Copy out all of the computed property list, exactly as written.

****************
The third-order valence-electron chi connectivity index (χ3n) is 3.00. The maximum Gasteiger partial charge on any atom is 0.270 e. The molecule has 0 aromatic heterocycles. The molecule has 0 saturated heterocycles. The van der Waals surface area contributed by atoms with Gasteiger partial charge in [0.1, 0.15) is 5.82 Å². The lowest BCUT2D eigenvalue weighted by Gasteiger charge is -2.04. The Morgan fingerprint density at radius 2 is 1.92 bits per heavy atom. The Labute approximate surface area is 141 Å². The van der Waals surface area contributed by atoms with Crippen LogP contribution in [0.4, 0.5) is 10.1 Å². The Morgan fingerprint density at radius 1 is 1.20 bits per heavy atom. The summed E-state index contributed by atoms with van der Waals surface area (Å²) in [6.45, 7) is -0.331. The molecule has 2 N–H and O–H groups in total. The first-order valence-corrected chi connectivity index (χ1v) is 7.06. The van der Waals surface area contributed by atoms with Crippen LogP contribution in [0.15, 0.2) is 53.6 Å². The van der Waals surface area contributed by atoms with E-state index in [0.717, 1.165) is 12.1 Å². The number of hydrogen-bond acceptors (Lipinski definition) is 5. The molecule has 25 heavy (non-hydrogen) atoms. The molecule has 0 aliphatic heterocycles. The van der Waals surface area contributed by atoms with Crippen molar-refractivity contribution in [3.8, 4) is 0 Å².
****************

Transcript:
The third-order valence-electron chi connectivity index (χ3n) is 3.00. The maximum Gasteiger partial charge on any atom is 0.270 e. The molecule has 0 aromatic heterocycles. The molecule has 0 saturated heterocycles. The van der Waals surface area contributed by atoms with Gasteiger partial charge in [0.1, 0.15) is 5.82 Å². The lowest BCUT2D eigenvalue weighted by Gasteiger charge is -2.04. The Morgan fingerprint density at radius 2 is 1.92 bits per heavy atom. The Labute approximate surface area is 141 Å². The van der Waals surface area contributed by atoms with Crippen LogP contribution in [0.4, 0.5) is 10.1 Å². The Morgan fingerprint density at radius 1 is 1.20 bits per heavy atom. The summed E-state index contributed by atoms with van der Waals surface area (Å²) in [6.45, 7) is -0.331. The molecule has 2 N–H and O–H groups in total. The first-order valence-corrected chi connectivity index (χ1v) is 7.06. The van der Waals surface area contributed by atoms with Crippen LogP contribution in [0.15, 0.2) is 53.6 Å². The van der Waals surface area contributed by atoms with E-state index in [0.717, 1.165) is 12.1 Å². The number of hydrogen-bond acceptors (Lipinski definition) is 5. The molecule has 25 heavy (non-hydrogen) atoms. The molecule has 0 aliphatic heterocycles. The van der Waals surface area contributed by atoms with Crippen molar-refractivity contribution in [3.8, 4) is 0 Å².